verb (used without object), cooperated, cooperating.
to work or act together or jointly for a common purpose or benefit.
to work or act with another or other persons willingly and agreeably.
to practice economic cooperation.
Also, co-operate.

1595–1605; < Late Latin cooperātus past participle of cooperārī to work with. See co-, operate

cooperator, co-operator, noun
uncooperating, adjective

2. collaborate, join, participate. Unabridged
Based on the Random House Dictionary, © Random House, Inc. 2014.
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World English Dictionary
cooperate or co-operate (kəʊˈɒpəˌreɪt)
1.  to work or act together
2.  to be of assistance or be willing to assist
3.  economics (of firms, workers, consumers, etc) to engage in economic cooperation
[C17: from Late Latin cooperārī to work with, combine, from Latin operārī to work]
co-operate or co-operate
[C17: from Late Latin cooperārī to work with, combine, from Latin operārī to work]
co'operator or co-operate
co-'operator or co-operate

Collins English Dictionary - Complete & Unabridged 10th Edition
2009 © William Collins Sons & Co. Ltd. 1979, 1986 © HarperCollins
Publishers 1998, 2000, 2003, 2005, 2006, 2007, 2009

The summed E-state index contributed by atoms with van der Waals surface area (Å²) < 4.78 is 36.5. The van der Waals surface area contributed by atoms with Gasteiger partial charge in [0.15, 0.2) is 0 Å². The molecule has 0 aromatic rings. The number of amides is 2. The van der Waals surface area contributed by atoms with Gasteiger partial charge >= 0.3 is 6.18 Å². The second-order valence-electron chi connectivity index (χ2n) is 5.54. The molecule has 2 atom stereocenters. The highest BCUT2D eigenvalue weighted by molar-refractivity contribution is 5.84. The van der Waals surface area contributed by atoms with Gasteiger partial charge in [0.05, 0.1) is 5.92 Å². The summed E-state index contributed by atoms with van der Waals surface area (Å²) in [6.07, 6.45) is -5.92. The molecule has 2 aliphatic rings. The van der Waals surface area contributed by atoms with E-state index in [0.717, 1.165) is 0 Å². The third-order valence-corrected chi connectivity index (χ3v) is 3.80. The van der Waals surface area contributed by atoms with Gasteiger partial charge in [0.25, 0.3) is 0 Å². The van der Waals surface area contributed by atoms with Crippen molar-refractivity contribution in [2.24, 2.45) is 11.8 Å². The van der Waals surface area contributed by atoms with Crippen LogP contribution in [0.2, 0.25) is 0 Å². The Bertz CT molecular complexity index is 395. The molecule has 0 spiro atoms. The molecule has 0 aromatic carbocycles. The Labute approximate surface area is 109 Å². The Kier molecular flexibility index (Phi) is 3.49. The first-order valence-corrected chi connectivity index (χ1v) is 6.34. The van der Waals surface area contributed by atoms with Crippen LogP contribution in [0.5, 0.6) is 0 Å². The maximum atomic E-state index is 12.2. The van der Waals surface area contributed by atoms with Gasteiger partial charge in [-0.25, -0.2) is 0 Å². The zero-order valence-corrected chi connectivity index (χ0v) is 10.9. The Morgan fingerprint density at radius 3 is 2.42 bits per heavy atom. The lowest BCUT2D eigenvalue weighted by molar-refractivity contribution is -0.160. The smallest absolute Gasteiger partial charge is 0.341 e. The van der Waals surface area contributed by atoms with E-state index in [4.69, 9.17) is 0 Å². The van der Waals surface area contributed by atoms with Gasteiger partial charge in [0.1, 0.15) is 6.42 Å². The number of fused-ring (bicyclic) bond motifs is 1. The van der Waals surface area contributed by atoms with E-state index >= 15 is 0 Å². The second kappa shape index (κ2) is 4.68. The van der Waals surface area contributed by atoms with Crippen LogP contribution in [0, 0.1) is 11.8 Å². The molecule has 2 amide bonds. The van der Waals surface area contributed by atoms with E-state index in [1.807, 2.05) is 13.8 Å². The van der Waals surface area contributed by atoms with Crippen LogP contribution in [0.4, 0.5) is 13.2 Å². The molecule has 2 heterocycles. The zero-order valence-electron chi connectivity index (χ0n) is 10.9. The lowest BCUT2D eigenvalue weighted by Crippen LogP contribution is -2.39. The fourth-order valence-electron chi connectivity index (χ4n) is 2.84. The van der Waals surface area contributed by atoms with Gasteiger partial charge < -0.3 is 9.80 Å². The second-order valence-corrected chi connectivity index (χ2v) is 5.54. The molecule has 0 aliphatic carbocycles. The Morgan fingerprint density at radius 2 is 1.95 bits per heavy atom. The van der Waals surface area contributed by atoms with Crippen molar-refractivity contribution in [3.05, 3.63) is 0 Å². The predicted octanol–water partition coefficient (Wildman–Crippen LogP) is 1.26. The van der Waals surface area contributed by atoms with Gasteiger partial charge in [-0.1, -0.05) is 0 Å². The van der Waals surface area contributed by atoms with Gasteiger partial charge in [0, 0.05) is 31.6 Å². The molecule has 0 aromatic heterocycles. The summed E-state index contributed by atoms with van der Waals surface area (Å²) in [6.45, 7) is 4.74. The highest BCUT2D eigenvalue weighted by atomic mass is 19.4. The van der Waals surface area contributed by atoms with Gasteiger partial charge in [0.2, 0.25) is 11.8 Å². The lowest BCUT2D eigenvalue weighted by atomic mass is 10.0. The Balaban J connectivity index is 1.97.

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Word Origin & History

1610s, from L. cooperat-, pp. stem of cooperari (see cooperation). Related: Cooperating (1640s).
Online Etymology Dictionary, © 2010 Douglas Harper
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Example sentences
Furthermore, the colonists had virtually no history of cooperating with one
  another, even in the face of danger.
People started to make deals for themselves by cooperating.
His brain-imaging studies have revealed a potential connection between the act
  of cooperating and the brain's reward centers.
Maintaining friendly relations, sharing resources, and cooperating led to new
  patterns of social organization.
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